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Boniface Wimmer

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Archabbot, b. at Thalmassing, Bavaria, 14 January, 1809; d. at St. Vincent Archabbey, Beatty, Pennsylvania, 8 Dec., 1887. He made his Classical studies at Ratisbon and entered the University of Munich to study law. When some scholarship fell vacant in the Gregorianum he took the competitive examination with a view to studying for the priesthood, and, having won a scholarship, he finished his theological course there and was ordained on 1 August, 1831. After serving one year as curate at Altötting, a well-known place of pilgrimage, he entered the Abbey of Metten, where Benedictine life had just been restored through royal favour, and made his solemn vows on 27 Dec., 1833. For several years he lived the common life of obedience, and during that time he became interested in the matter of foreign missions. Reading much about the neglected condition of the German immigrants in North America he finally made plans and took steps to transplant Benedictine activity into the United States. Several young men offered themselves to him as candidates; in a characteristic letter he explained to them the difficulties and sacrifices incidental to the undertaking and asked them to withdraw their application unless they were wiling to carry with him the cross of absolute self-sacrifice and to make the will and the glory of God their sole motive in the undertaking.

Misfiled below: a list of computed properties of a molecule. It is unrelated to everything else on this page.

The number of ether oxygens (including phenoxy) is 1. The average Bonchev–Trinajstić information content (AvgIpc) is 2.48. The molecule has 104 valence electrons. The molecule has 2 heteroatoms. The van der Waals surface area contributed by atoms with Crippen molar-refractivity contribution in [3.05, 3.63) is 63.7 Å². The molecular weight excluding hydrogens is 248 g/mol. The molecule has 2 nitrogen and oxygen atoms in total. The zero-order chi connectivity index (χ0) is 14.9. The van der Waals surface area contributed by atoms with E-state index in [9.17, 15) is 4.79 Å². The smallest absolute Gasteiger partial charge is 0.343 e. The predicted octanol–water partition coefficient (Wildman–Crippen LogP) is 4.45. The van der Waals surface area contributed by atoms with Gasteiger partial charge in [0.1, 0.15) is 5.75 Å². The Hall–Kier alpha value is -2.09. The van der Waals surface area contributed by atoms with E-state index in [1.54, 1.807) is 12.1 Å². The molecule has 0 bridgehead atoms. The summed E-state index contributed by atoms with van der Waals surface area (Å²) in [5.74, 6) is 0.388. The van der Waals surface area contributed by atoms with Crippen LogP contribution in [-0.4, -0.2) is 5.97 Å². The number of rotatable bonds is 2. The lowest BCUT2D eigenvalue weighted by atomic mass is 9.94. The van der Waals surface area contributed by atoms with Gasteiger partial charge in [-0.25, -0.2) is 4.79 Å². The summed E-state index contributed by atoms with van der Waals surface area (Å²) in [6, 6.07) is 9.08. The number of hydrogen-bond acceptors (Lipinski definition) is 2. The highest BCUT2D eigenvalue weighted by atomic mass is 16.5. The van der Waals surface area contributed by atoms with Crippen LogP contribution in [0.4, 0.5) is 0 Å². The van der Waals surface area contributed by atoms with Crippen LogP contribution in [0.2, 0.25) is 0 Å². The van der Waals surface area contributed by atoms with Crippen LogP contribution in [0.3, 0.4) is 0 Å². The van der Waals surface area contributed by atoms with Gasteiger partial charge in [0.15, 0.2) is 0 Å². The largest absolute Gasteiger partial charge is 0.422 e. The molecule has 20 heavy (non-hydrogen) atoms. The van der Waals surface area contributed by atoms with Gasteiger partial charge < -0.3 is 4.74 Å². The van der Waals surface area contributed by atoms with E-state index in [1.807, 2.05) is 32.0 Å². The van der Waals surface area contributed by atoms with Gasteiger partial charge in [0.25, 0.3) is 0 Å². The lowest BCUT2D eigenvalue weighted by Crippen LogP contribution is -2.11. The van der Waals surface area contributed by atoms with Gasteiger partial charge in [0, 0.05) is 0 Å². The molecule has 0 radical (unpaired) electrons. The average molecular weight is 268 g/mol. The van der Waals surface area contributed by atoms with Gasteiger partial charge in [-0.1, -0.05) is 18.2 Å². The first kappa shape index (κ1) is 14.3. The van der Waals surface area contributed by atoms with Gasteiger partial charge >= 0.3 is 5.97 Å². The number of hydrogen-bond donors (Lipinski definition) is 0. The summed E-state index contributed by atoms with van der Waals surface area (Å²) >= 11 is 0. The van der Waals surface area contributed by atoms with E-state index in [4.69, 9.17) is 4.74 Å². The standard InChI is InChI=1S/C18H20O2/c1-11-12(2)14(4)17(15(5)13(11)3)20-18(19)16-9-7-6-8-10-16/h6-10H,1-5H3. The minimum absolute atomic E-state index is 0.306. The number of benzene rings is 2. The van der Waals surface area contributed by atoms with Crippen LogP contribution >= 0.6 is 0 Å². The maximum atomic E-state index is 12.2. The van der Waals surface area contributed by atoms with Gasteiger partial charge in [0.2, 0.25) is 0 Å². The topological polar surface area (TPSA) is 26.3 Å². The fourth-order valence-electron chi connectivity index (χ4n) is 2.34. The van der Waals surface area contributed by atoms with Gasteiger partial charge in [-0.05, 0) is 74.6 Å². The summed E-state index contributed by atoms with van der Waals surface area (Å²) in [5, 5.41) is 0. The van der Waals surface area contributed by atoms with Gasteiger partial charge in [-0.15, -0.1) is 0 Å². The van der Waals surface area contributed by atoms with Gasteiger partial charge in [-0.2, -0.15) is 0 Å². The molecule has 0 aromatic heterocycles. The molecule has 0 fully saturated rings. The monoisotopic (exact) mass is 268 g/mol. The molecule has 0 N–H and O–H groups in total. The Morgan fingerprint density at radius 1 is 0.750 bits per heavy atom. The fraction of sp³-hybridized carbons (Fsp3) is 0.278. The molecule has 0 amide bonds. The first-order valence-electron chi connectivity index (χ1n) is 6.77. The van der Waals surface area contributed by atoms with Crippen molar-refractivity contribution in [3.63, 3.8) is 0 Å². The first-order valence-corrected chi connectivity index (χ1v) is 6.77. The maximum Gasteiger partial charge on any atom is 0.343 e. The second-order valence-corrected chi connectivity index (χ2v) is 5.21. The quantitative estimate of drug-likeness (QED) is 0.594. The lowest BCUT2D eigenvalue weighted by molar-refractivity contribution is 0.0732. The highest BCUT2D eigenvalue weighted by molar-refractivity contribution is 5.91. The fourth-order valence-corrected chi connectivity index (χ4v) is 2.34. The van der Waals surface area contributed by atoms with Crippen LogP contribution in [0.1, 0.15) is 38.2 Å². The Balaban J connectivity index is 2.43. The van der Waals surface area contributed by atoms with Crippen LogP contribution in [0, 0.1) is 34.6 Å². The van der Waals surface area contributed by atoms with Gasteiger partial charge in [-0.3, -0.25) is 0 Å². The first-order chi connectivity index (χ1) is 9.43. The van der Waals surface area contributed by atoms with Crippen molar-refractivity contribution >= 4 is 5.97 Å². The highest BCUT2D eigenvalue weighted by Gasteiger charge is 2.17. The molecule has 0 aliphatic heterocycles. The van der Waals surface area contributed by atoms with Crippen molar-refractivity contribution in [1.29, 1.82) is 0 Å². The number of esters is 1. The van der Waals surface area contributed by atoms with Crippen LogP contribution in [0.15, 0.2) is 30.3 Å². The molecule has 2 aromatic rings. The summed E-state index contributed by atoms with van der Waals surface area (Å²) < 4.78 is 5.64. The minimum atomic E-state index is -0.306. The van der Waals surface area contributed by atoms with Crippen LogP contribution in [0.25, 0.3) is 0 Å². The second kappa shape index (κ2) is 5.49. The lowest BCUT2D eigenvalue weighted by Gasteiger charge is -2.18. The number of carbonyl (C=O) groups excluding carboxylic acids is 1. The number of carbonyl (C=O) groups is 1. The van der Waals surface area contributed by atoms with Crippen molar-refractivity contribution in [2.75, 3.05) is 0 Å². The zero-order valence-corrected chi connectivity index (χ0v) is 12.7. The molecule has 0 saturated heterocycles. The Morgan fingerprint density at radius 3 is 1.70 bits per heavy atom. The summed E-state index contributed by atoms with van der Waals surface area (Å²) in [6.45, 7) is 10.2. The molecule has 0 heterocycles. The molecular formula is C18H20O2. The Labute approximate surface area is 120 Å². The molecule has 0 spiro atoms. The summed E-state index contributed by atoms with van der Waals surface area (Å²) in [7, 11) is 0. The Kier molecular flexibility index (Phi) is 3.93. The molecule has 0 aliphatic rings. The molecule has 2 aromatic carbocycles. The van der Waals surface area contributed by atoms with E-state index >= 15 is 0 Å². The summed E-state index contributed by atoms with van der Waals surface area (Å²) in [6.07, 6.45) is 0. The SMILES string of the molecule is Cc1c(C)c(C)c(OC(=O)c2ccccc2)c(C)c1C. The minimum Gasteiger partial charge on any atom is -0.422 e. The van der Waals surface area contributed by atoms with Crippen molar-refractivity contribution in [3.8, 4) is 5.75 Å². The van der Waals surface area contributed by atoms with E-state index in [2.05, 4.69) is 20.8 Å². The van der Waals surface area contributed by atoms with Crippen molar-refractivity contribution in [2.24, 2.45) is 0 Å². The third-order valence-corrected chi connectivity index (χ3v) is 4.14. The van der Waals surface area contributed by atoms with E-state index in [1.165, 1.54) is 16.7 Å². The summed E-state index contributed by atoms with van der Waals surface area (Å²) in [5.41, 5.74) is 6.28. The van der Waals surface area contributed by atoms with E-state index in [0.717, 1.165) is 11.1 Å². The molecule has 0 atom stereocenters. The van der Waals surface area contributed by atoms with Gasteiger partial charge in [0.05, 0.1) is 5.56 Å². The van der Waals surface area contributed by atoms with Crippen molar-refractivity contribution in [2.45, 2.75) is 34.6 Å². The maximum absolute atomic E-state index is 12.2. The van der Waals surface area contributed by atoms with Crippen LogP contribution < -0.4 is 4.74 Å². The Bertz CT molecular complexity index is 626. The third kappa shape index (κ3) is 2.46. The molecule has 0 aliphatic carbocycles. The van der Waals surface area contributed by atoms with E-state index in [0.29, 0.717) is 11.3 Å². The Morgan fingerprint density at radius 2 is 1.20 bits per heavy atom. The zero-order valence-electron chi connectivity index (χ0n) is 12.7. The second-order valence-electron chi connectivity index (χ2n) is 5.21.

With five students and fifteen brother candidates Boniface Wimmer arrived in New York (16 Sept., 1846), where several well-meaning priests did their best to persuade him to abandon his plans, but their prophecies of certain failure did not discourage him. He went to the Diocese of Pittsburgh, and accepted some land which Father H. Lemke, for years associated with the Rev. Prince Gallitzin, had offered him. Conditions here in Carrolltown, proving unfavourable for the undertaking, he moved to a place forty miles east of Pittsburgh and accepted from Bishop O'Connor the location where St. Vincent Archabbey, College, and Seminary stand today. Under innumerable difficulties the new foundation slowly grew and prospered. The Louis mission society and several friends and benefactors helped the cause with pecuniary means. The school and the seminary were visibly blessed in their efforts, and the monastic community did much good by looking after the religious interests of the scattered settlers, and organizing them into parishes. Calls for German-speaking priests came from all sides and many bishops offered to the growing Benedictine community German parishes for which they could not provide suitable priests of their own. In 1855 Father Wimmer became the first abbot of the monastery.

Although he was always willing to help any religious cause to the extent of his means, Father Wimmer repeatedly, in his correspondence with applicants for admission into the order, emphasized the point that the primary object of Benedictine life is not any particular external activity, but the perfect Christian life according to the Rule of Saint Benedict. Often generous to a fault, he never counted the cost when good was to be done, but held fast to this supreme Benedictine law. All his undertakings prospered; he often accepted work that nobody else would undertake because it seemed hopeless, and at the same time, having so spent his available men and means, he turned over the most promising and honorable work to others. At his death five abbeys had grown out of his work and others were in course of formation. Hundreds of priests had been already educated in the schools which he founded, and many a good cause had received a mighty impulse through the Benedictine life which he had spent himself to establish in America.

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